In the circumstances of the case before Kaufman A.J., it was open to the Court to rely on Nijjar v. Feldman even though there was no enforceable contract between McGuire and CB, there was, as Justice Sossin stated, no basis for CB to receive McGuire’s services without compensation. That would have enabled the Court to fashion a remedy based on unjust enrichment. The amount need not have been driven by a commission but rather by a reasonable measure of the value of McGuire’s services.
Associate Justice Kaufman noted, in para. 52:
|Mr. McGuire will surely feel, and I agree, that this action’s outcome is unfair. He worked for the defendants for over two years, and he brought large clients to the defendants’ business. He spent five years pursuing this litigation, no doubt at great expense.
. . .
The cases applying section 9 of the REBBA usually concern one disputed transaction. Here, the plaintiff devoted two years of his working life to the defendants and his work generated sizeable commissions. Moreover, the risk of harm to the public was low because Mr. McGuire worked with other registered brokers on all the transactions that are at issue in this action. [Emphasis added.]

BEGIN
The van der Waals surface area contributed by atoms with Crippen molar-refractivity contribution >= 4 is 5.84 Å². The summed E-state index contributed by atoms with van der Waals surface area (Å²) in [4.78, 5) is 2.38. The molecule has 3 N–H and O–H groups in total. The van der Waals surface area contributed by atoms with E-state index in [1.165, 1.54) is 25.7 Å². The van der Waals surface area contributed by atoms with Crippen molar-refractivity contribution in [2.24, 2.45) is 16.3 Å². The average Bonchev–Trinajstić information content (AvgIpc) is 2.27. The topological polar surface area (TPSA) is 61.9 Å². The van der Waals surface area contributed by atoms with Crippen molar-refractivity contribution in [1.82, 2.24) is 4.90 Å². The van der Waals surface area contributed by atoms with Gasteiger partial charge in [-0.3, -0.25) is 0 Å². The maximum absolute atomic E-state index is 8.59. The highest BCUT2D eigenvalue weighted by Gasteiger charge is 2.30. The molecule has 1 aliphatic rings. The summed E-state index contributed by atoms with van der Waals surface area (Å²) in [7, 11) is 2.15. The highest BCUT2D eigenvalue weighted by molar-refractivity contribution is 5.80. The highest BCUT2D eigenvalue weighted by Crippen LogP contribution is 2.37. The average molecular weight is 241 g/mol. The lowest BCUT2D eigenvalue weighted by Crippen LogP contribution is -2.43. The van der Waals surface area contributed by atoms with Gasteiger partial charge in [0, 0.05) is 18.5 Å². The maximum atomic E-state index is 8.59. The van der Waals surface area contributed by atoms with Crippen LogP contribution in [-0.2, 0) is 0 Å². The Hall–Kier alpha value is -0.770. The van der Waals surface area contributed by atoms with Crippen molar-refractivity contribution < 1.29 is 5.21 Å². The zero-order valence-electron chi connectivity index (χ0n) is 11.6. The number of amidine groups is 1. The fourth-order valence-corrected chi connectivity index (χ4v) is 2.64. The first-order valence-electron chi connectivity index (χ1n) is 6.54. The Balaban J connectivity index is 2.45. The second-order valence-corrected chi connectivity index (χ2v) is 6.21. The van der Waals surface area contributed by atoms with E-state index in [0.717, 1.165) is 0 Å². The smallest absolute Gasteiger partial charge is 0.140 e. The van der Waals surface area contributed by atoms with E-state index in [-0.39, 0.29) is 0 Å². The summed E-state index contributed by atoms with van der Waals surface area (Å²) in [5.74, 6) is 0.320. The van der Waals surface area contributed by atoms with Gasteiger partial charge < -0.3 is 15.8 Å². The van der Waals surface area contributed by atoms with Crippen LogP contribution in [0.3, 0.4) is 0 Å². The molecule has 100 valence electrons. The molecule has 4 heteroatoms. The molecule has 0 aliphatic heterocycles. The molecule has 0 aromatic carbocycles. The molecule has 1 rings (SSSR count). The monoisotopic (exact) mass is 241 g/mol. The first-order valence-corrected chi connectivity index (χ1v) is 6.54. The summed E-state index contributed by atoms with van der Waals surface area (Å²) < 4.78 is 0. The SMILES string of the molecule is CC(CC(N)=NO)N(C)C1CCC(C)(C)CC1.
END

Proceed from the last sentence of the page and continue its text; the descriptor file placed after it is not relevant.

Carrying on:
Having recognized the consumer protection purpose of REBBA, namely, “to protect the public by regulating those who engage in the business of real estate” and that “Real estate brokers have been said to possess superior knowledge, and stand in a position of trust and confidence in relation to the inexperienced public” (para. 51), the Court might have analyzed this issue further.
Clearly, DeJong and CB did not need protection from McGuire. Indeed, Dejong and CB caused the problem by hiring McGuire before he was registered and agreeing to pay him for his services. The applicability of s. 9 of REBBA in the consumer protection context is discussed for example, by E.M. Morgan J. in Swiss Tech Incorporated v. 2316543 Ontario Limited, 2018 ONSC 856 at para 30, where the Court found its way around s. 9 of REBBA.